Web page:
H. J. SANGER (Convener), Rockyville, Evercreech, Shepton Mallet, Somerset.

Moving the adoption, Mr. H. Sanger said there would be a new convener during the coming year as Mr. H. Pitstow, of Saffron, High Street, Banstead, was taking over.

The president expressed the gratitude of the Council to Mr. Sanger for his work. The main reason for the change was the large pressure of work his area - Somerset - placed upon him.

Mr. H. Pitstow seconded the adoption and said it was almost impossible to find out all that was going on. He would appreciate all details of broadcasting where it occurred in a tower.

The report was adopted.

The Ringing World, June 18, 1965, page 420



ONCE again the peals totals have increased, mainly due to the Royal Births and a spate of handbell peals. The grand total is 3,336, with 3,064 on tower bells and 272 "in hand." The handbell peals are up by 31, due mainly to the continuous effort from the Swansea area.

We regret that a peal rung at Thorncombe - Doubles, with three first pealers and the first as conductor - had to be disallowed as there were, presumably, three covers. What a pity! ! !

This year we have a fresh leader, to our list - the Yorkshire Association - with 215 peals.

Here are those with more than 110 peals:

Swansea & Brecon22100122

These contributed 42.14 per cent. of the total.

The Analysis breaks down as follows:

Tower BellsHandbells



There were 548 first pealers with 80 first as conductor. On many occasions we noted peals of Minor and Doubles with three, four and five firsts and first as conductor; also one peal of Stedman Triples with seven firsts; all meritorious. One made his debut as a conductor by tackling Stedman Triples at the age of 57 - good show.

Now for some enumeration:-

Cambridge University: First peal of Stedman Cinques "in hand" by all. Silent and non-conducted do.

Gloucester and Bristol: Spliced Minor in 96, 80, 73, 65, 64, 63, 60, etc. methods "in hand"; 10,080 Spliced Surprise Minor "in hand."

Hertford C.: 16, 14, 12, 11, 10, etc. Spliced Surprise Major "in hand."

Kent C.: 37, 28, 25 methods Spliced Minor.

Ladies' Guild: Stedman Cinques.

Lancashire: 24, 21, 20, 17, etc., Spliced Surprise Major.

Leicester: 17, 15, etc., Spliced Surprise Major; 9, 4 Spliced Surprise Major "in hand"; 105, 71, 59, 42, etc., methods Doubles.

Llandaff and Monmouth: 31 methods Doubles.

Middlesex: 20, 18, 16, 15. 14, etc., Spliced Surprise Major "in hand."

Oxford G.: 60 methods T.B. Minor - 42 methods Doubles.

Oxford Society: 51 methods Doubles.

Peterborough: 42 methods Doubles.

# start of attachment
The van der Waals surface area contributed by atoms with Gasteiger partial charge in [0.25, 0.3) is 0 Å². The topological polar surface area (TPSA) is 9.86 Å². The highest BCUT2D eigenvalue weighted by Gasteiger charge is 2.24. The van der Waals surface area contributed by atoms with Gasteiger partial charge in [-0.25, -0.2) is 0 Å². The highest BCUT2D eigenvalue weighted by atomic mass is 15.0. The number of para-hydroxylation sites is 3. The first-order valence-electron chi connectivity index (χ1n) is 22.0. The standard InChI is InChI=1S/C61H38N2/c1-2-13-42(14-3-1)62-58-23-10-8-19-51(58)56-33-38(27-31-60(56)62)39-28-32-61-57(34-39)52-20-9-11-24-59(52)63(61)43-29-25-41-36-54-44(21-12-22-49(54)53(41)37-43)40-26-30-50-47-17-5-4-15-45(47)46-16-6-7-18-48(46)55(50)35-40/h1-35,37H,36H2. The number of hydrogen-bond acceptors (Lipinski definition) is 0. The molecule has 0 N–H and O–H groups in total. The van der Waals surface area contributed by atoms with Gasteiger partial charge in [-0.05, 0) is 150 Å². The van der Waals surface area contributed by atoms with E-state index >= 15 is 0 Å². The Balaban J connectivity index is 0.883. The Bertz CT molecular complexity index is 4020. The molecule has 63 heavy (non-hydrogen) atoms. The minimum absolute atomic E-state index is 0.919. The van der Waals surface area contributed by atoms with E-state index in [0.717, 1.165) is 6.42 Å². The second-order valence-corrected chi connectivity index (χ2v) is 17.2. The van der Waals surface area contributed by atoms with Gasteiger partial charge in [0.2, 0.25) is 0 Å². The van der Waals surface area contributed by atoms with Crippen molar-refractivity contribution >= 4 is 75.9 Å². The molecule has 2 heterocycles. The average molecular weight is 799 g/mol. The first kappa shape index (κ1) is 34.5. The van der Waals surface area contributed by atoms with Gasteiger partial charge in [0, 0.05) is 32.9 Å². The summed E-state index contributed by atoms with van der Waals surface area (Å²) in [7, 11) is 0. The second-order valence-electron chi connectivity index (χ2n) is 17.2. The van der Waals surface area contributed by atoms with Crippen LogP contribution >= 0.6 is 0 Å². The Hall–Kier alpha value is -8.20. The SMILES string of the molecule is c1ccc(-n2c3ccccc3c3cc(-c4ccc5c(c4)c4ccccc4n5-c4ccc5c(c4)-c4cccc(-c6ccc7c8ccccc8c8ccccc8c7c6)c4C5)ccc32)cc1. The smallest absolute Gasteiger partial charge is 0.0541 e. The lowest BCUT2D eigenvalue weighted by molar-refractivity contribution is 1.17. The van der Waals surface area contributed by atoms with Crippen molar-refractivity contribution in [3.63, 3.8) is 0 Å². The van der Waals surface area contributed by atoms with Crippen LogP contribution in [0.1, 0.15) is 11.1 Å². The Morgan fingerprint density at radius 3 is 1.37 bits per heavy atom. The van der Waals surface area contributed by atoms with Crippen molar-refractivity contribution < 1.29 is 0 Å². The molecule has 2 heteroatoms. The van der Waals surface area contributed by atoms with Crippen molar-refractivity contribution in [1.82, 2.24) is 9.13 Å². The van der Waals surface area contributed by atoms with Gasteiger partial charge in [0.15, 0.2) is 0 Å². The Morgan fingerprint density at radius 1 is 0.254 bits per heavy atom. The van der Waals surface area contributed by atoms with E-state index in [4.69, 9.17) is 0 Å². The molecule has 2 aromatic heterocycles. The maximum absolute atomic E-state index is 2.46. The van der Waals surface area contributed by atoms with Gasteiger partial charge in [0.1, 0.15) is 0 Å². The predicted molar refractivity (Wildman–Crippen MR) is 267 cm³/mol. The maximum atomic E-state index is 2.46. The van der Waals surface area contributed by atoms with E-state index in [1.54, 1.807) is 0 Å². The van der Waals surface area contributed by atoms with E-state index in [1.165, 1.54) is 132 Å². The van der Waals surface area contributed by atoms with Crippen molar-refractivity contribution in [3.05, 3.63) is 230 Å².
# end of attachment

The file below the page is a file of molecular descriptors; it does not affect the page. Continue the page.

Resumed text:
Southwell: 45, 42 methods Doubles.

Surrey: 43 methods Doubles.

Swansea and Brecon: 10,192 Plain Bob Major "in hand"; 20,160 Double Norwich.

Yorkshire: 36, 32, 28, 27, 21 methods Spliced Surprise Royal.

Non-Association: Double-handed tower bell peal of Bob Major at Balcombe.

We wonder why so many peals are duplicated in "The Ringing World." Whose fault is it? May we again ask those who forward peal reports to "The Ringing World" to ensure that they send in a factual report, not one of "wishful thinking"; it would make the efforts of the Editor and ourselves so much easier.

The convener, sobered down by his committee, hesitates to express his opinion of those who ring peals, then forget to send in the report until after the time allowed for our report to be in the hands of the Secretary of the Council. Will culprits please note?

For the Peals Analysis Committee.

W. AYRE (Convener),
The Old School House, Leverstock Green, Hemel Hempstead, Herts.

Mr. Walter Ayre, in moving the adoption of the report, asked for the exclusion of two peals by the Leicester Diocesan Guild which did not comply with the Rules and Decisions of the Council.

Canon K. W. H. Felstead, in seconding, replied to Mr. John Haynes' criticism of the format of peals in "The Ringing World" and said the present style helped the Peals Analysis Committee considerably. Congratulating Yorkshire on becoming the leading peal Association, the Canon said he was told that the peals they had rung would fill two complete issues of "The Ringing World." No doubt they might subsidise them (laughter).


The work of the Towers and Belfries Committee for 1964, stated the report signed by the convener, Mr. F. Sharpe, constitutes an all-time, record. Advice on bell and tower restoration was given in a total of 111 churches, 26 more than in 1963. It would now appear that the second cycle of bell restoration work, occasioned by the Quinquennial Inspection of Churches Measure and mentioned in our last year's report, has reached its peak.

Of the 111 requests for advice, 23 were dealt with by correspondence. Members of the committee visited 88 churches.

The churches where advice was sought may be analysed graphically thus:-